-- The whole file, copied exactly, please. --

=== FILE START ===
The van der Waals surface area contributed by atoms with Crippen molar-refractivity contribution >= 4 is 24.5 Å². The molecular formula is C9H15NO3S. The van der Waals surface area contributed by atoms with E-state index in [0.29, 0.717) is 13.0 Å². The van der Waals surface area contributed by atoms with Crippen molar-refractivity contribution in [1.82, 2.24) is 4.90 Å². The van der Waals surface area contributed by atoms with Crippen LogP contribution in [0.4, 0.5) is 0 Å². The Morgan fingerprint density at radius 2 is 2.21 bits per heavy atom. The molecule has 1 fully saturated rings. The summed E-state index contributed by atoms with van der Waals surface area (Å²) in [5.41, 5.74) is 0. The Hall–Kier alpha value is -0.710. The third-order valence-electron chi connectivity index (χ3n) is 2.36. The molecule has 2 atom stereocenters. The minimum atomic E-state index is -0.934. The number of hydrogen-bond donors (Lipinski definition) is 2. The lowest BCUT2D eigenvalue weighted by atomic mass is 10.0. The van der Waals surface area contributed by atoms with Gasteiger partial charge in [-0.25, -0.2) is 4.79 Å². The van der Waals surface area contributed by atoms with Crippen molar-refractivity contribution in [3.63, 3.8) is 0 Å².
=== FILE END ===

The van der Waals surface area contributed by atoms with Crippen molar-refractivity contribution >= 4 is 24.5 Å². The molecular formula is C9H15NO3S. The van der Waals surface area contributed by atoms with E-state index in [0.29, 0.717) is 13.0 Å². The van der Waals surface area contributed by atoms with Crippen molar-refractivity contribution in [1.82, 2.24) is 4.90 Å². The van der Waals surface area contributed by atoms with Crippen LogP contribution in [0.4, 0.5) is 0 Å². The Morgan fingerprint density at radius 2 is 2.21 bits per heavy atom. The molecule has 1 fully saturated rings. The summed E-state index contributed by atoms with van der Waals surface area (Å²) in [5.41, 5.74) is 0. The Hall–Kier alpha value is -0.710. The third-order valence-electron chi connectivity index (χ3n) is 2.36. The molecule has 2 atom stereocenters. The minimum atomic E-state index is -0.934. The number of hydrogen-bond donors (Lipinski definition) is 2. The lowest BCUT2D eigenvalue weighted by atomic mass is 10.0. The van der Waals surface area contributed by atoms with Gasteiger partial charge in [-0.25, -0.2) is 4.79 Å². The van der Waals surface area contributed by atoms with Crippen molar-refractivity contribution in [3.63, 3.8) is 0 Å².